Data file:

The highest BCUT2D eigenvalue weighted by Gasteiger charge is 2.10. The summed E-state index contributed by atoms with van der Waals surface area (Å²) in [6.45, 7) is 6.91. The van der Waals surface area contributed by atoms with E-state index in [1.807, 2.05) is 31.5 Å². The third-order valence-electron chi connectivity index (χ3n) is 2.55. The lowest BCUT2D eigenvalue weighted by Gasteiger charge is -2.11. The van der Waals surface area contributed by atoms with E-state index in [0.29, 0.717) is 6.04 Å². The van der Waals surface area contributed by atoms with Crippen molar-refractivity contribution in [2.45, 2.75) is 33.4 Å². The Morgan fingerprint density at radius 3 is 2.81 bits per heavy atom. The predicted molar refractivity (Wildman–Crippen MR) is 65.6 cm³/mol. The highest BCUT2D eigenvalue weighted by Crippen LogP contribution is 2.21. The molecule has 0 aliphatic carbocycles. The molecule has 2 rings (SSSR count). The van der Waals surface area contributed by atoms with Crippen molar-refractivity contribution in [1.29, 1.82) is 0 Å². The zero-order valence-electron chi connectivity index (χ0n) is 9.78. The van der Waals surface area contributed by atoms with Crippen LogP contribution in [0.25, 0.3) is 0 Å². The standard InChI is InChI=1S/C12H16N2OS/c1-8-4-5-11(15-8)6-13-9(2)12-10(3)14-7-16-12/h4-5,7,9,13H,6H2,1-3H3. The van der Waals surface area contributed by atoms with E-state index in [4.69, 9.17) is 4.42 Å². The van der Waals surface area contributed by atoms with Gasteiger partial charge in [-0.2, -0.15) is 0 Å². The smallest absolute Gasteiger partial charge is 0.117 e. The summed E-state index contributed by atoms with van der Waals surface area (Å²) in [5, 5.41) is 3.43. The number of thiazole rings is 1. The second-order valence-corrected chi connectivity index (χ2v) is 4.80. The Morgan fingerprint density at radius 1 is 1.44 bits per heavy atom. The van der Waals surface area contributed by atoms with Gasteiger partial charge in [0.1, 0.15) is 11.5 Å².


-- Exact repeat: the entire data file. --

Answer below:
The highest BCUT2D eigenvalue weighted by Gasteiger charge is 2.10. The summed E-state index contributed by atoms with van der Waals surface area (Å²) in [6.45, 7) is 6.91. The van der Waals surface area contributed by atoms with E-state index in [1.807, 2.05) is 31.5 Å². The third-order valence-electron chi connectivity index (χ3n) is 2.55. The lowest BCUT2D eigenvalue weighted by Gasteiger charge is -2.11. The van der Waals surface area contributed by atoms with E-state index in [0.29, 0.717) is 6.04 Å². The van der Waals surface area contributed by atoms with Crippen molar-refractivity contribution in [2.45, 2.75) is 33.4 Å². The Morgan fingerprint density at radius 3 is 2.81 bits per heavy atom. The predicted molar refractivity (Wildman–Crippen MR) is 65.6 cm³/mol. The highest BCUT2D eigenvalue weighted by Crippen LogP contribution is 2.21. The molecule has 0 aliphatic carbocycles. The molecule has 2 rings (SSSR count). The van der Waals surface area contributed by atoms with Crippen molar-refractivity contribution in [1.29, 1.82) is 0 Å². The zero-order valence-electron chi connectivity index (χ0n) is 9.78. The van der Waals surface area contributed by atoms with Crippen LogP contribution in [0.25, 0.3) is 0 Å². The standard InChI is InChI=1S/C12H16N2OS/c1-8-4-5-11(15-8)6-13-9(2)12-10(3)14-7-16-12/h4-5,7,9,13H,6H2,1-3H3. The van der Waals surface area contributed by atoms with E-state index in [4.69, 9.17) is 4.42 Å². The van der Waals surface area contributed by atoms with Gasteiger partial charge in [-0.2, -0.15) is 0 Å². The smallest absolute Gasteiger partial charge is 0.117 e. The summed E-state index contributed by atoms with van der Waals surface area (Å²) in [5, 5.41) is 3.43. The number of thiazole rings is 1. The second-order valence-corrected chi connectivity index (χ2v) is 4.80. The Morgan fingerprint density at radius 1 is 1.44 bits per heavy atom. The van der Waals surface area contributed by atoms with Gasteiger partial charge in [0.1, 0.15) is 11.5 Å².